Until 1854, Earley was a liberty in the south-western portion of the large parish of Sonning. The more southerly manor was Whiteknights Park. It has been the home of the University of Reading since 1947 and is rarely considered part of Earley at all. In essence, however, it is all that remains of the pre-1276 deer park and manor of Earley Whiteknights, otherwise known as Earley Regis or Earley St Nicholas. Legend says that the eponymous White Knight was a Norman soldier who gave up his manor and travelled barefoot to the Holy Land after he had accidentally killed the brother of his Anglo-Saxon lover. He was eventually buried in St Nicholas' Chapel which stood near the Wokingham Road gate to the park. This was a twin to the chapel at the more northerly manor of Erleigh Court.
The real White Knight, however, was a man named John d'Earley IV. He was given the nickname after having seen much action in King Edward I's campaigns in Scotland, presumably in shining armour. The D'Earleys lived at the manor from which they took their name throughout the medieval period. They were minor barons, some of whom became highly embroiled in national events. The most famous of the family was Sir John d'Earley II, the foster-son of the Regent of England, William Marshal, Earl of Pembroke, who lived at nearby Caversham Castle. After Marshal's death, D'Earley commissioned a now-famous epic poem about his mentor's life from John the Troubadour. D'Earley fought for King Richard I in France and for Marshal in Wales and Ireland. He brought the news of King Richard's death back to England and was, at one time, Marshal of the Royal Household to King John, though their relationship was generally rather stormy. The D'Earley family were eventually forced to sell off their Earley lands in order to pay ransom demands from the Spanish King in the mid-14th century.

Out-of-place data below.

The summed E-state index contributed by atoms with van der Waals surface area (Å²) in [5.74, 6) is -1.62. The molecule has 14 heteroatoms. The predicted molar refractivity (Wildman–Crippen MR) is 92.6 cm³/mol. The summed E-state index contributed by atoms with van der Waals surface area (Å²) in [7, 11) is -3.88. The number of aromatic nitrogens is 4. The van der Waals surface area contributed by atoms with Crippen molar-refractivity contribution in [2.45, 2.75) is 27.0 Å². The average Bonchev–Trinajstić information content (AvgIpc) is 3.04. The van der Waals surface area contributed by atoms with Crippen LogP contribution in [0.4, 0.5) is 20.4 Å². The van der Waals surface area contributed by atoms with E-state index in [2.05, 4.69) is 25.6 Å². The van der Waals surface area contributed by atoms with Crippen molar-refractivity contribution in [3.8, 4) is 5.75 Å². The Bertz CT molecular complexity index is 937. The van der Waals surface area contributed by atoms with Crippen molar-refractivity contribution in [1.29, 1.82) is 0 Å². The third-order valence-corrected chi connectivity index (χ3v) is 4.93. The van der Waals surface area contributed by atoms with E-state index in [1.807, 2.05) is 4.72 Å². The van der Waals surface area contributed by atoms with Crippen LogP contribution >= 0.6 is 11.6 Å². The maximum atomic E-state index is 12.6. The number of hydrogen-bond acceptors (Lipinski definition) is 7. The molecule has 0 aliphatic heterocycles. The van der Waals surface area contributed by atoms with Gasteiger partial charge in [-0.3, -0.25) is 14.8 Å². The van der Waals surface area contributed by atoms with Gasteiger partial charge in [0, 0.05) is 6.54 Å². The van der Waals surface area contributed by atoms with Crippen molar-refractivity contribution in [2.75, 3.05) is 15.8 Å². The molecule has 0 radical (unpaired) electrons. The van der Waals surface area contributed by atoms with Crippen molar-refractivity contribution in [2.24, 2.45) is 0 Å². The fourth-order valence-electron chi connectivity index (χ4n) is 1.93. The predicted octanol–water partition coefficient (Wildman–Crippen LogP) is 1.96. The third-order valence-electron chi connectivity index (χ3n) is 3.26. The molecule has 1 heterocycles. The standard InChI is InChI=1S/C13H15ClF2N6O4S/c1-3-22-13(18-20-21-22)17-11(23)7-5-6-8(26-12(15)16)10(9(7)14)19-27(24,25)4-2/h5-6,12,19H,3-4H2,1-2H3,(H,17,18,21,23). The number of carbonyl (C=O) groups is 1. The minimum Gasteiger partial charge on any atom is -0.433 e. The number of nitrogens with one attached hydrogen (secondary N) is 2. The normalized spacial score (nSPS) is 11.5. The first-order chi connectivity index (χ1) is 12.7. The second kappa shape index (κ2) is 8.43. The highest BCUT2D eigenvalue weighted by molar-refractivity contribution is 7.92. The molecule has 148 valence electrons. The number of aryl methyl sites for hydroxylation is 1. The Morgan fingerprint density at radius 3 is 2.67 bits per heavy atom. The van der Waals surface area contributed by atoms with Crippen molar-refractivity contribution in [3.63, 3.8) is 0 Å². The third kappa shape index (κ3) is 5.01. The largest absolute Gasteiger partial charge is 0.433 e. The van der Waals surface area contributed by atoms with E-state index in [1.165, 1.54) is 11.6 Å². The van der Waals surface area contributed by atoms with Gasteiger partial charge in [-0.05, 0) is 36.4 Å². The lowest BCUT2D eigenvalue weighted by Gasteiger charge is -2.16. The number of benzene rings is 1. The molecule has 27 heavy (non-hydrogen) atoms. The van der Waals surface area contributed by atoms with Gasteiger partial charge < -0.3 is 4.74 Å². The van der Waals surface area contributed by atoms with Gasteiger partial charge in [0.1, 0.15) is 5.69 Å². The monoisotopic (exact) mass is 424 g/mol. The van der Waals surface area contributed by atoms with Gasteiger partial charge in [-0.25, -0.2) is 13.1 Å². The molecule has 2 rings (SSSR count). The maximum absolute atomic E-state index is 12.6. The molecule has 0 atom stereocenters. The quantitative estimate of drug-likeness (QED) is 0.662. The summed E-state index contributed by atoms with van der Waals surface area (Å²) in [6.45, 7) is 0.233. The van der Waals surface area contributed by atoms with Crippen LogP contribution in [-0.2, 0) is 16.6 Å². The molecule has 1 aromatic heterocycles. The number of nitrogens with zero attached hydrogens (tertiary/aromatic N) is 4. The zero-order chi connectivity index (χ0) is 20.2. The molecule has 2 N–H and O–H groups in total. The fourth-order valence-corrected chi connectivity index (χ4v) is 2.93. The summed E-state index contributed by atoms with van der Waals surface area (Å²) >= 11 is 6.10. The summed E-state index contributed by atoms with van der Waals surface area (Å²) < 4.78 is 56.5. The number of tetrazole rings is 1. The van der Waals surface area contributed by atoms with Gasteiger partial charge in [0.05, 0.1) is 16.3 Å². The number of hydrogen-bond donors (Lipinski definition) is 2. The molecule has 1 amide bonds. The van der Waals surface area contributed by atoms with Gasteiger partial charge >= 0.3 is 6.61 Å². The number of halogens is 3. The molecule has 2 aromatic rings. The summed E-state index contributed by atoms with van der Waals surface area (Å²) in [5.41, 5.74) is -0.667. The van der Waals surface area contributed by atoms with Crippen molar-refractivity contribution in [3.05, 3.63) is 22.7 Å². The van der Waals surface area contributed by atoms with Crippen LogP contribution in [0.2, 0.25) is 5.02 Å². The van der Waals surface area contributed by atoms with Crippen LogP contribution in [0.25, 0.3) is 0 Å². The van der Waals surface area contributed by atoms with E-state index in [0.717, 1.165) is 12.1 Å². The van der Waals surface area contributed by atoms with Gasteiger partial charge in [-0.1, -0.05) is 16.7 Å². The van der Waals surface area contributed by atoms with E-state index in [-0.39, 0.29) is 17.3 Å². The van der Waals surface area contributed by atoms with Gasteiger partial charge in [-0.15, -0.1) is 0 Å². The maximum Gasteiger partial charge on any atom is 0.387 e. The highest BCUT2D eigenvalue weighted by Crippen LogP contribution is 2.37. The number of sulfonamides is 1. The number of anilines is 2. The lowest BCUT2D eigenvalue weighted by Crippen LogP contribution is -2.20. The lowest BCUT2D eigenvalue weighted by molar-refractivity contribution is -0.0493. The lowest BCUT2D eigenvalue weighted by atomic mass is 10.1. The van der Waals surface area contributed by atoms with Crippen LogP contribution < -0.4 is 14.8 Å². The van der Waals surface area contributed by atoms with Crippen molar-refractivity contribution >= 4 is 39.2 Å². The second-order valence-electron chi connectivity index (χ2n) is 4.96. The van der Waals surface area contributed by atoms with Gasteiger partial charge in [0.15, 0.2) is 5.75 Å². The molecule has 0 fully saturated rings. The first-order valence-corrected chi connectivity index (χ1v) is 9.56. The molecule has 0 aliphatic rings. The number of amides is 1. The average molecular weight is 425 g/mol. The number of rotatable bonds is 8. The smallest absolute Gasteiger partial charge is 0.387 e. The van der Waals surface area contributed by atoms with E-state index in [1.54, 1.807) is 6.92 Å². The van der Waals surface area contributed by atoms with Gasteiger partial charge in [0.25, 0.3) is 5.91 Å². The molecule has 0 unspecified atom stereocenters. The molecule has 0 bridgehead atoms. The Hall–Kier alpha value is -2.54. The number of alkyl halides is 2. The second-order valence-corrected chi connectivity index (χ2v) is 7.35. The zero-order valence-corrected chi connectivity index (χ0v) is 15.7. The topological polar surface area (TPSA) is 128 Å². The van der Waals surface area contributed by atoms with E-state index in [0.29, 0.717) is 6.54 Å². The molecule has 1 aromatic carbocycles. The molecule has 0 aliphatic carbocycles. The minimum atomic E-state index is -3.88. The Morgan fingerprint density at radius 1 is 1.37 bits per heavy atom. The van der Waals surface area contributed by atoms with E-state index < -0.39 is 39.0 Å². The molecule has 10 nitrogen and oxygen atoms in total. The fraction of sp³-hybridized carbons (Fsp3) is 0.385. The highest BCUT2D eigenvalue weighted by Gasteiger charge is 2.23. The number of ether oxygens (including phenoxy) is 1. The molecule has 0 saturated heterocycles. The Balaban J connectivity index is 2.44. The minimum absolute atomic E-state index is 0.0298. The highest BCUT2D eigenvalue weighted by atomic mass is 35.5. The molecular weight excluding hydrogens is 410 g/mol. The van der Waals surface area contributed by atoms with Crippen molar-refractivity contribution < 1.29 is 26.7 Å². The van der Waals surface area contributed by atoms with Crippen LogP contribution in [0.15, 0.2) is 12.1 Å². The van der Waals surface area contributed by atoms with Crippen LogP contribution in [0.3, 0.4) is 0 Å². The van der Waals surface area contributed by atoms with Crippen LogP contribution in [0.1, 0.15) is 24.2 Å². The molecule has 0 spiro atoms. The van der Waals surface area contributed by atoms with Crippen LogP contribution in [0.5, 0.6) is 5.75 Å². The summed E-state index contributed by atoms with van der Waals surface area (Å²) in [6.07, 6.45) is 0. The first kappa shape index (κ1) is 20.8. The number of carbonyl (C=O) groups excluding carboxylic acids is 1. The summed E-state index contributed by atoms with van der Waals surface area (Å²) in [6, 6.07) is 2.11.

The Catholic Englefield family eventually took on the estate after Englefield House was confiscated from them during the religious persecutions of the 16th century. During the Siege of Reading, the Governor, Sir Arthur Aston, used to ride out to Whiteknights to dine with Anthony Englefield (died 1667). In early 1643, the parliamentarians discovered this and sent 200 horse and 600 foot soldiers from Windsor Castle to kidnap him. However, Aston was warned by his scouts and so stayed safe within the fortifications of Reading that night. In the late 18th century, the manor was bought by the family of the flamboyant Marquess of Blandford (heir to the Duchy of Marlborough) who led a life of great revelry there. He laid out ornamental gardens that were the envy of Kings - some trees from which still survive - and collected paintings and a most astonishing library of rare books. Eventually the poor man went broke and was forced to retire to Blenheim Palace.
Read more history of Earley and other nearby settlements, like Maiden Erlegh & Lower Earley, in David Nash Ford's book, 'Mid-Berkshire Town and Village Histories'. Click to Order direct from the Author.
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